A coming-of-age story featuring Vera Farmiga as a narcissistic New Age mom, David Duchovny as her pot-smoking Jesus-bearded goat herder/poolman and Ty Burrell as the divorced dad with the new wife, would appear to have all sorts of behavioral flavors to chew on.
Alas, "Goats" - to borrow from the traits of its titular ruminants - nibbles on a lot of stuff it never gets around to digesting.
Adapted from Mark Jude Poirier's novel (by the author himself), the film takes 15-year-old Ellis (Graham Phillips) on a tour of responsibility-challenged parental figures as he bounces from mom's Arizona desert hideaway - beautifully shot by Wyatt Troll - to an East Coast prep school and back.
But it all remains remarkably free of memorable comic situations, dramatic tension or emotional insight. Adolescence may be bruising, crazy or normal, but it's rarely this staid.
First-time director Christopher Neil seems to believe his dully elegant compositions will burst with instant meaning as long as one of his many name actors (including Justin Kirk, Anthony Anderson and Keri Russell) are in frame and the Elliott Smith-style acoustic guitar noodling is constant. He also assumes scenes in which weed is procured, not procured, used and/or misused are automatically funny.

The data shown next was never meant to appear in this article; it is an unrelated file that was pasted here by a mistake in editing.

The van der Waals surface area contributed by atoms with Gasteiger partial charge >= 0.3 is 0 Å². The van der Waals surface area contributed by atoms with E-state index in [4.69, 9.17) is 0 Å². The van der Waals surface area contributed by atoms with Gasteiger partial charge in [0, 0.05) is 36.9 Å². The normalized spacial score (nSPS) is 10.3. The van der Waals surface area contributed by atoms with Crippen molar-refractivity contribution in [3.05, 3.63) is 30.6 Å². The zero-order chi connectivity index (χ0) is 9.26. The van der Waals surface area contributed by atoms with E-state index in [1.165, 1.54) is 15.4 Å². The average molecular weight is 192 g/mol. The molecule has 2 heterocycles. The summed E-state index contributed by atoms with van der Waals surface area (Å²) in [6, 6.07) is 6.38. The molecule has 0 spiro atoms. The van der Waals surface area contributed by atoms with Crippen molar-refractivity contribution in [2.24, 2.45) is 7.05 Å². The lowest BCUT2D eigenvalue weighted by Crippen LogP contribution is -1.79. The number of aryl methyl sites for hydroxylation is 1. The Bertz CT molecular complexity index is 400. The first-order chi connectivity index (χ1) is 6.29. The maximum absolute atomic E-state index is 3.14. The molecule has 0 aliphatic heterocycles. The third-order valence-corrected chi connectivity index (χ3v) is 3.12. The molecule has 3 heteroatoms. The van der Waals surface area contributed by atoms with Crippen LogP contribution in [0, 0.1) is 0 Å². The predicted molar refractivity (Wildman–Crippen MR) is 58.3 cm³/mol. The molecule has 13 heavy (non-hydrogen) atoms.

The goats' steady bleating feels like an accurate response to this tired movie.
• Rated: R for drug content including teen drug and alcohol use, language, sexuality and nudity.
• Director: Christopher Neil.
• Cast: Vera Farmiga, David Duchovny, Graham Phillips.
• Running time: 93 minutes.